Magnetic resonance imaging may be more sensitive than computed tomography for early detection of stroke

Clinical question: 
How effective is the diagnostic accuracy of diffusion-weighted magnetic resonance imaging (DWI) compared to computed tomography (CT) for acute ischaemic stroke, and what is the diagnostic accuracy of DWI for acute haemorrhagic stroke?
Bottom line: 
There was some evidence that DWI is more accurate than CT for the detection of mild ischaemic strokes in highly selected patients. The 2 studies on haemorrhagic stroke reported high estimates for diffusion-weighted and gradient-echo sequence MRI but had inconsistent reference standards.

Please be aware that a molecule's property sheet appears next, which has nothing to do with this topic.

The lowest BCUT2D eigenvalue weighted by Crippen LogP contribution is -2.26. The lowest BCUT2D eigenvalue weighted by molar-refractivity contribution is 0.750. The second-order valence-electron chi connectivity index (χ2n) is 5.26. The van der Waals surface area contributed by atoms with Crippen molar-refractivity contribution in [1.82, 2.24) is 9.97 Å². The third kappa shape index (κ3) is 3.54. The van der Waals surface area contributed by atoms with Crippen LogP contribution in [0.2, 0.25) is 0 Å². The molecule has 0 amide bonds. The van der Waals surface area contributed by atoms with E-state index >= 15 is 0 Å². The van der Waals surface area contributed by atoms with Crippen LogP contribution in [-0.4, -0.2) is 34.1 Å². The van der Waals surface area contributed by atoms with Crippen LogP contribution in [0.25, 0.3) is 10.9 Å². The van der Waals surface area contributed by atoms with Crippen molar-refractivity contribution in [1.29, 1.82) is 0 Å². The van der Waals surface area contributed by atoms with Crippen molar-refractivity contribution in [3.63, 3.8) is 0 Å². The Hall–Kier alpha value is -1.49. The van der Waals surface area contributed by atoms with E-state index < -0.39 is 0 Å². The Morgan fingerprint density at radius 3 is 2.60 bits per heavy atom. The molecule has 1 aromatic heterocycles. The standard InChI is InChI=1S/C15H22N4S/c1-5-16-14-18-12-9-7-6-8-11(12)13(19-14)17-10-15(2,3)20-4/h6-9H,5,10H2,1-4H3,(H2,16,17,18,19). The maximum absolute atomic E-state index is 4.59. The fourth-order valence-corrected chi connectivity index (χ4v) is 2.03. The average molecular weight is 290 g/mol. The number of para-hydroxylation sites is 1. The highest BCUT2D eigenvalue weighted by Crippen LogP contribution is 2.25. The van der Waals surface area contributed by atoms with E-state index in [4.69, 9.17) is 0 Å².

Given the variability in the quality of included studies and the very selected populations studied, the reliability and generalisability of the observed results are questionable. Practicality and costeffectiveness issues were not assessed.
DWI is increasingly used for the diagnosis of acute ischaemic stroke but its sensitivity for the early detection of haemorrhagic stroke has been debated. CT is extensively used in the clinical management of acute stroke, especially for the rapid exclusion of haemorrhagic stroke.
Review CD#: 
March, 2010
Authored by: 
Brian R McAvoy